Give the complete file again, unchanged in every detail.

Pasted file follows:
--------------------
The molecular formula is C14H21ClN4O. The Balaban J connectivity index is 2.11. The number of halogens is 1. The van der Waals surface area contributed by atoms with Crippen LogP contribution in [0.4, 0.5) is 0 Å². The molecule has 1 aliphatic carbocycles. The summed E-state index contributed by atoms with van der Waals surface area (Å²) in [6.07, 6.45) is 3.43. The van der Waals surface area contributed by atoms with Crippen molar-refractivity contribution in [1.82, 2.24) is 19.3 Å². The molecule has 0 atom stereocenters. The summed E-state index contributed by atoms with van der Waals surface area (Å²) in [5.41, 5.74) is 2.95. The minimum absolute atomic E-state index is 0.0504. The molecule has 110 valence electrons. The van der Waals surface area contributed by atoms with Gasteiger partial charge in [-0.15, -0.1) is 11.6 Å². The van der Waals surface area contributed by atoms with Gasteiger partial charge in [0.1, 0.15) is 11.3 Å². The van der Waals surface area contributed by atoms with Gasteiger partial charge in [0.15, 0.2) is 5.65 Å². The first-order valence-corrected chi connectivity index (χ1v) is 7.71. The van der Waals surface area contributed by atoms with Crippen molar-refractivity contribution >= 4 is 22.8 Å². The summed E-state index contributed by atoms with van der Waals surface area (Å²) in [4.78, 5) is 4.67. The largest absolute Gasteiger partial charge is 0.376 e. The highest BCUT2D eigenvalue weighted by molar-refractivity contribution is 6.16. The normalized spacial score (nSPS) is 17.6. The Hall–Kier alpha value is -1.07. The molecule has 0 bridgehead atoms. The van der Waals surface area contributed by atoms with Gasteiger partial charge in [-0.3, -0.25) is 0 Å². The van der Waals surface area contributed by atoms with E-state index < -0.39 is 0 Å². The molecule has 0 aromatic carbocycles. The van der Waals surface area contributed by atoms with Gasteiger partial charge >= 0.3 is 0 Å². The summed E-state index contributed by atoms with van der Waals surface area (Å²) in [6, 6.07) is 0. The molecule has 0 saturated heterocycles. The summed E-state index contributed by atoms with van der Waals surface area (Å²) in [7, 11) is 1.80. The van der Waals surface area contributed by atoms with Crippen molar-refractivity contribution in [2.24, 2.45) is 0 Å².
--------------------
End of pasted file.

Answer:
The molecular formula is C14H21ClN4O. The Balaban J connectivity index is 2.11. The number of halogens is 1. The van der Waals surface area contributed by atoms with Crippen LogP contribution in [0.4, 0.5) is 0 Å². The molecule has 1 aliphatic carbocycles. The summed E-state index contributed by atoms with van der Waals surface area (Å²) in [6.07, 6.45) is 3.43. The van der Waals surface area contributed by atoms with Crippen molar-refractivity contribution in [1.82, 2.24) is 19.3 Å². The molecule has 0 atom stereocenters. The summed E-state index contributed by atoms with van der Waals surface area (Å²) in [5.41, 5.74) is 2.95. The minimum absolute atomic E-state index is 0.0504. The molecule has 110 valence electrons. The van der Waals surface area contributed by atoms with Gasteiger partial charge in [-0.15, -0.1) is 11.6 Å². The van der Waals surface area contributed by atoms with Gasteiger partial charge in [0.1, 0.15) is 11.3 Å². The van der Waals surface area contributed by atoms with Gasteiger partial charge in [0.15, 0.2) is 5.65 Å². The first-order valence-corrected chi connectivity index (χ1v) is 7.71. The van der Waals surface area contributed by atoms with Crippen molar-refractivity contribution >= 4 is 22.8 Å². The summed E-state index contributed by atoms with van der Waals surface area (Å²) in [4.78, 5) is 4.67. The largest absolute Gasteiger partial charge is 0.376 e. The highest BCUT2D eigenvalue weighted by molar-refractivity contribution is 6.16. The normalized spacial score (nSPS) is 17.6. The Hall–Kier alpha value is -1.07. The molecule has 0 bridgehead atoms. The van der Waals surface area contributed by atoms with Gasteiger partial charge in [-0.3, -0.25) is 0 Å². The van der Waals surface area contributed by atoms with E-state index < -0.39 is 0 Å². The molecule has 0 aromatic carbocycles. The van der Waals surface area contributed by atoms with Gasteiger partial charge >= 0.3 is 0 Å². The summed E-state index contributed by atoms with van der Waals surface area (Å²) in [6, 6.07) is 0. The molecule has 0 saturated heterocycles. The summed E-state index contributed by atoms with van der Waals surface area (Å²) in [7, 11) is 1.80. The van der Waals surface area contributed by atoms with Crippen molar-refractivity contribution in [2.24, 2.45) is 0 Å².